Attorney General DeWine Warns Consumers of Tree-Trimming Scams
August 21, 2015 - 11:22 AM
Ohio)—Ohio Attorney General Mike DeWine warned consumers to be
aware of contractors who come to their doors unexpectedly and offer
In the past year, the Ohio Attorney
General’s Office has received more than 50 tree-trimming complaints,
most of which involved a door-to-door or word-of-mouth solicitation.
a tree trimmer comes to your door and wants to cut down your trees
right away, be careful. It could be a scam,” Attorney General DeWine
said. “Under Ohio law, most door-to-door sellers, including tree
trimmers, must give you a three-day right to cancel and must wait until
that period ends before starting the work. Don’t trust a tree trimmer
who doesn’t honor your rights under the law.”
complaints often follow a typical pattern. A tree trimmer comes to the
consumer’s door while passing through the neighborhood. He offers a
competitive price for his services, takes payment in cash or check, and
then cuts down a few trees in the consumer’s yard, leaving the stumps in
the ground and the limbs strewn on the lawn.
Then the tree
trimmer leaves, promising to return to complete the job once he secures
additional equipment or once the weather improves. Despite these
promises, the tree trimmer never returns to finish the work.
consumer victims are elderly and some may have dementia. The tree
trimmer may try to scare the consumer into thinking the trees are
damaged, diseased, or dangerous and should be removed immediately.
Although the tree trimmer typically represents himself as a professional
and draws up a contract, the contract is often incomplete and fails to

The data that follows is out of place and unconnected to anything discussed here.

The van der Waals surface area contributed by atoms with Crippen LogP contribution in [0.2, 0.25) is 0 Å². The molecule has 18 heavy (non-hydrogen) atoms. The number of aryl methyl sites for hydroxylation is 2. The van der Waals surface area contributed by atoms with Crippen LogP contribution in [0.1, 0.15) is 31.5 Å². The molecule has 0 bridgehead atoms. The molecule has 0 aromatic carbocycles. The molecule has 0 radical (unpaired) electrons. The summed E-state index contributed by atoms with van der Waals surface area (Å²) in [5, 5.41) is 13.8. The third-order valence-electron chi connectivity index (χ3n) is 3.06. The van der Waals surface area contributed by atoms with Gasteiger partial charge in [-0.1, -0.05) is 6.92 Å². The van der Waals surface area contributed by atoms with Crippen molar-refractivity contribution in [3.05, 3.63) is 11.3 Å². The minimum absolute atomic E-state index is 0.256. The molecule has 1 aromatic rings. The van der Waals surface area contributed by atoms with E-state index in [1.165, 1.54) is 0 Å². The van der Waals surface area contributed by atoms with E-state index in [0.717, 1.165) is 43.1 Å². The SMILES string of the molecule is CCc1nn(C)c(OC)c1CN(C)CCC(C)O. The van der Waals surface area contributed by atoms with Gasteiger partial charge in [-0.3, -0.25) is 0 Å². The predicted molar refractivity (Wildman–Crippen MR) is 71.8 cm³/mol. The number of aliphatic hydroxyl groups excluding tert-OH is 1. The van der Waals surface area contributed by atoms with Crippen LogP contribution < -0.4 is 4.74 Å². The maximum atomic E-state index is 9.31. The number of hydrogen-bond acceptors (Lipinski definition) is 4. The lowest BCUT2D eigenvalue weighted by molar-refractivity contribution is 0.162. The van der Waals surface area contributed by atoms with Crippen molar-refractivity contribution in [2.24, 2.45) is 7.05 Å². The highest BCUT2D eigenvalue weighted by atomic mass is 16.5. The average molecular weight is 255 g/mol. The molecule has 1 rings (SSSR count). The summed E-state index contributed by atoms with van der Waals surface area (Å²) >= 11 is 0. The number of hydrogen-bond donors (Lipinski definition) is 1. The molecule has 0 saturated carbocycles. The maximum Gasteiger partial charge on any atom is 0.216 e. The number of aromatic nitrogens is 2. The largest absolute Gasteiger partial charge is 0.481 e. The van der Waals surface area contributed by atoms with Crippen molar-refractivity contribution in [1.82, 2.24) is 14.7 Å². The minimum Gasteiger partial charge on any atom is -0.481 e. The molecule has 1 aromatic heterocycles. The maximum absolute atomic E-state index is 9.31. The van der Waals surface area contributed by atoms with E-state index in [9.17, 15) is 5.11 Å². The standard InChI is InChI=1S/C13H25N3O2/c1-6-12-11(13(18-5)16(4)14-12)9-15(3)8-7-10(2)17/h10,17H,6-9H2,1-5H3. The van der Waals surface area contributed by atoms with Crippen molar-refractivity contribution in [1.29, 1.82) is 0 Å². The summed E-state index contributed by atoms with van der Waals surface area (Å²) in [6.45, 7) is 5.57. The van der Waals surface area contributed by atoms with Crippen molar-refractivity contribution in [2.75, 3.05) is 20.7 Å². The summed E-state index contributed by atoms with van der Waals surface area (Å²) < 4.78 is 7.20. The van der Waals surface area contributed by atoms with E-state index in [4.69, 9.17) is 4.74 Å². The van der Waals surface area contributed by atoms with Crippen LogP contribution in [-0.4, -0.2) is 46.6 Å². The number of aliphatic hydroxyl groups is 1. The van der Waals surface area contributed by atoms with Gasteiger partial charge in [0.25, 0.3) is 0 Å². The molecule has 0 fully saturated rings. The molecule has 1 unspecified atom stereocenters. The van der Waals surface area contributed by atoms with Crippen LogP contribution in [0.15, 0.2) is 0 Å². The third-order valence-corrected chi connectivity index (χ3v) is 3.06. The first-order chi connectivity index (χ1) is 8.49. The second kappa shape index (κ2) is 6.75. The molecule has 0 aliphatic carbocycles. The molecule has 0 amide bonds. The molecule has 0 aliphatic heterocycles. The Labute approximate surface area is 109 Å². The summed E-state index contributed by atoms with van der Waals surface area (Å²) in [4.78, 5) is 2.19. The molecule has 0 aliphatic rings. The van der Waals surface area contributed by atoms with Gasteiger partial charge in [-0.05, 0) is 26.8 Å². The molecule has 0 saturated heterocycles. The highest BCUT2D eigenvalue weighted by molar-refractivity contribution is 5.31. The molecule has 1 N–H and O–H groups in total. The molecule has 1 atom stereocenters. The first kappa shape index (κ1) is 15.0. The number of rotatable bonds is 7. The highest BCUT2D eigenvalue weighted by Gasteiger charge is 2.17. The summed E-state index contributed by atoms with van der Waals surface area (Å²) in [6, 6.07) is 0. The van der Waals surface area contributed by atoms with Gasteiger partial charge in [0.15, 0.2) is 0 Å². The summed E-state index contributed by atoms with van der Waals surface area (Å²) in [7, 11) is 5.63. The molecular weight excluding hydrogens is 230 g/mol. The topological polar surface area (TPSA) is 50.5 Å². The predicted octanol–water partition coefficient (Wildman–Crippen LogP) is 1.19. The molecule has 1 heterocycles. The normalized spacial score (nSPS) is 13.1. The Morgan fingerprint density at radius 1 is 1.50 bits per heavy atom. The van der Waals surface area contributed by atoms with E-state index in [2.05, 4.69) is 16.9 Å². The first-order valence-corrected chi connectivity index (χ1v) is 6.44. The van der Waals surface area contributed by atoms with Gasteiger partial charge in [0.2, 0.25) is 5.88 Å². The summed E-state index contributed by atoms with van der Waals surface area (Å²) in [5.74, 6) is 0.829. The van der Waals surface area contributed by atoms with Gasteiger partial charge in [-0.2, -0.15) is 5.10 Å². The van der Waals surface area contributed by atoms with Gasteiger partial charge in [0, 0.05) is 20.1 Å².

mention the consumer’s cancellation rights.
Under Ohio’s Home
Solicitation Sales Act, consumers generally have three business days to
cancel most contracts that result from a door-to-door sale. Sellers are
required to notify consumers about this right and generally they cannot
start any services until after the three-day cooling-off period ends.
Signs of a scam include a tree trimmer who:
-Comes to the door unexpectedly.
-Claims trees are damaged, diseased, or dangerous.
-Uses a handwritten, incomplete contract.
-Fails to notify consumers of their cancellation rights.
-Requires a large down payment.
-Accepts only cash or check.
-Drives an unmarked vehicle.
-Starts work immediately.
-Performs incomplete or shoddy work.
Consumers can protect themselves by following these tips:
-Research the business. Check for complaints on file with the Ohio
Attorney General’s Office and do a basic Internet search of the tree
trimmer’s name and words like “complaints,” “reviews,” or “scam.” Also
talk to your neighbors and other past customers to ask about their
experiences with the business.
-Get a second opinion. If a tree
trimmer comes to your door and says your trees need work, contact
another business to get a second opinion and estimate.
skeptical of very low prices. If a tree trimmer quotes a price that is
dramatically lower than prices other businesses are offering, be wary.
The tree trimmer may later demand more money or do shoddy work.
-Don’t pay in advance. Be wary of tree trimmers who ask you to pay
before the work has started. They may take your money without completing
the job. Take time to think about the offer before signing a contract
or making any payments.
-Get a detailed written contract. Insist
on a written contract detailing the costs, the work to be done, and the
starting and end dates. If the contract resulted from a door-to-door
sale, make sure it includes notice of your cancellation rights.
-Consider paying with a credit card. Paying with a credit card generally
gives you greater protections to dispute unauthorized charges. On the
other hand, if you pay in cash, it will be very difficult to recover
your money if something goes wrong.
Attorney General DeWine has
taken civil and criminal action against tree trimmers and other
contractors who take advantage of consumers. For example, in June, the
Attorney General filed a civil lawsuit against a Springfield man accused
of doing shoddy, incomplete work and failing to give consumers notice
of their cancellation rights.